CAN there be growth for Grantham in the jobs permafrost for years ahead predicted by leading economics teams?
I look at the Grantham Area Action Plan [October 2011 by South Kesteven Planning] and there are some good ideas.
The areas identified for expansion seem about right, but not drawn nearly tight enough.
Another of their good ideas is to make the best of the former Cattle Market grounds at the back of the well-refurbished Market Place.
I’m still worried by three things. The housebuilding line has sneaked up from Whalebone Lane, a sensible eventual boundary, now going all the way out to the roundabout at The High Dyke.
I’m not sure which lobbyist or developer to congratulate for this latest triumph over common sense in planning, but it’s a serious error as they will build on the flatter land away from town before tackling the more costly stuff on the slopes.
A generation will go by before anything is joined up and a settled community can take root.
Your correspondence about the planned east-west bypass is mostly bang on the money. It’s a good thing to have, but it will provide no traffic relief at all. The school run and all those extra houses will see to that.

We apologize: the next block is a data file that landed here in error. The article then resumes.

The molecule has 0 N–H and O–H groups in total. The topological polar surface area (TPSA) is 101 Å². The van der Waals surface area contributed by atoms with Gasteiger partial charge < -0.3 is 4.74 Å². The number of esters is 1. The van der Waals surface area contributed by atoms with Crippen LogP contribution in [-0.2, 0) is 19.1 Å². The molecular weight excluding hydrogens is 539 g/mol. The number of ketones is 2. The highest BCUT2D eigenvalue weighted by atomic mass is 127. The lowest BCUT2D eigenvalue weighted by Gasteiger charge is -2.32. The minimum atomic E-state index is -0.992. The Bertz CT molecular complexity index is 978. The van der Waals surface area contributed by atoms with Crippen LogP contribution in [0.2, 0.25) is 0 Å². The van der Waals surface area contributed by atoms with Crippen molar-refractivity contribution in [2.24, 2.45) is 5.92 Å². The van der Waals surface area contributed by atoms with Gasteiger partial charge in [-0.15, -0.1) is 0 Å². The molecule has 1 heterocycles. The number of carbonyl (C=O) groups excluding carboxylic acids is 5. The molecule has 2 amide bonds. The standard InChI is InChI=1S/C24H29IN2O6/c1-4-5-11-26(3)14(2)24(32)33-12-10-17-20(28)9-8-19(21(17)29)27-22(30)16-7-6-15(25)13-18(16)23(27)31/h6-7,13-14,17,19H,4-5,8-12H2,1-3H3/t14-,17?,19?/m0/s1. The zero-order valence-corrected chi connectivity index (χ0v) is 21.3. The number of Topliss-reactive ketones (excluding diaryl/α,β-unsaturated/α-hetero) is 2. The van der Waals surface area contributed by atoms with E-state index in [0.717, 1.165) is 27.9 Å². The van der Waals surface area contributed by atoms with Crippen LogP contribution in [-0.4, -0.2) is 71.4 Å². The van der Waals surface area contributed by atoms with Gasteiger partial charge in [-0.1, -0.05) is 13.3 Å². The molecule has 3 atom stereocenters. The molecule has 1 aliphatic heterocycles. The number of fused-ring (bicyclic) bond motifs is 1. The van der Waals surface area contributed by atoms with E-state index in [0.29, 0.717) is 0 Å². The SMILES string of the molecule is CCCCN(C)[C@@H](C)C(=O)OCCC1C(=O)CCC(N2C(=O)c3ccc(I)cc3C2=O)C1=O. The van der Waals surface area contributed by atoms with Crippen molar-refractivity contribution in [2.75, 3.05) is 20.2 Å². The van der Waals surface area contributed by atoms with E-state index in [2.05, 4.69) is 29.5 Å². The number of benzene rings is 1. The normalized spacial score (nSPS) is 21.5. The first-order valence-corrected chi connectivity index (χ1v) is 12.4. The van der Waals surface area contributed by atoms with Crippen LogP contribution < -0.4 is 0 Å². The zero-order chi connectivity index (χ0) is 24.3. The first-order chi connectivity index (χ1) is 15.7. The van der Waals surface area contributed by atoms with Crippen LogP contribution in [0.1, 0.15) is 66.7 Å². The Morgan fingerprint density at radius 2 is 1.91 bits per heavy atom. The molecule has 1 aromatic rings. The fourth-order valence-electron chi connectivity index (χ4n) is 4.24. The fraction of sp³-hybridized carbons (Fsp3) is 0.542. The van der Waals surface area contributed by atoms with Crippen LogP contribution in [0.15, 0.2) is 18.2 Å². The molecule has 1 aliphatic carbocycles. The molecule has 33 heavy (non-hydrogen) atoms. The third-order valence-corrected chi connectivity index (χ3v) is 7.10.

Traffic congestion is internally generated. Growth means more traffic. Rather than hyping it up, why not be honest?
The eventual east-west bypass may well remove some vans and trucks, but it will make The High Dyke lethal, or should that read “even more lethal”, so it’s not a panacea to our problems.
The bus station still concerns me greatly. The idea of moving it away from Morrisons to the underneath of a multi-storey car park on Station Road is not a good one in my opinion.
They are trying to sneak it through with some covering blather about being nearer the railway station, a good idea on paper, but come on - the bus station is in the right place already.
How about some answers from Council Leader Linda Neal? Go on, just for once. It might become a habit.
It boils down to a lack of confidence. Having seen the mess South Kesteven have made planning the former industrial area of Spittlegate in very recent years, we will have to watch them like hawks on this new stuff.
Quality frontages. A town-like appearance. Working from the centre outwards.
These are the watchwords. Jobs and prosperity come from people wanting to move in, not from giving developers a free hand.